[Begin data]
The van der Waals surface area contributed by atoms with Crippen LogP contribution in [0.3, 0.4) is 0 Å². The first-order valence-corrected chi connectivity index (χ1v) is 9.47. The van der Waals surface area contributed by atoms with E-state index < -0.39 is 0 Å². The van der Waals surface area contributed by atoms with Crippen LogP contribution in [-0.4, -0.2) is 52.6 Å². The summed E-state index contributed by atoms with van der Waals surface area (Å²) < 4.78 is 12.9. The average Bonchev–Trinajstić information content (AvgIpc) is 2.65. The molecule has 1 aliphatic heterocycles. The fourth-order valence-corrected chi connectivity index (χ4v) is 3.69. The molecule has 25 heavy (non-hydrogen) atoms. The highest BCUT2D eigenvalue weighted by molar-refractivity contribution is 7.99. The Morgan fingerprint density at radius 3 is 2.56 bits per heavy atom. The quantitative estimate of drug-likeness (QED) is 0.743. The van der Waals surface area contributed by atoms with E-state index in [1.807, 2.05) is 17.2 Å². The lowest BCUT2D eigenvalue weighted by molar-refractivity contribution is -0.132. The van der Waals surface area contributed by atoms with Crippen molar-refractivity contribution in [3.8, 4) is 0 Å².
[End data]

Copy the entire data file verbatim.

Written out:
The van der Waals surface area contributed by atoms with Crippen LogP contribution in [0.3, 0.4) is 0 Å². The first-order valence-corrected chi connectivity index (χ1v) is 9.47. The van der Waals surface area contributed by atoms with E-state index < -0.39 is 0 Å². The van der Waals surface area contributed by atoms with Crippen LogP contribution in [-0.4, -0.2) is 52.6 Å². The summed E-state index contributed by atoms with van der Waals surface area (Å²) < 4.78 is 12.9. The average Bonchev–Trinajstić information content (AvgIpc) is 2.65. The molecule has 1 aliphatic heterocycles. The fourth-order valence-corrected chi connectivity index (χ4v) is 3.69. The molecule has 25 heavy (non-hydrogen) atoms. The highest BCUT2D eigenvalue weighted by molar-refractivity contribution is 7.99. The Morgan fingerprint density at radius 3 is 2.56 bits per heavy atom. The quantitative estimate of drug-likeness (QED) is 0.743. The van der Waals surface area contributed by atoms with E-state index in [1.807, 2.05) is 17.2 Å². The lowest BCUT2D eigenvalue weighted by molar-refractivity contribution is -0.132. The van der Waals surface area contributed by atoms with Crippen molar-refractivity contribution in [3.8, 4) is 0 Å².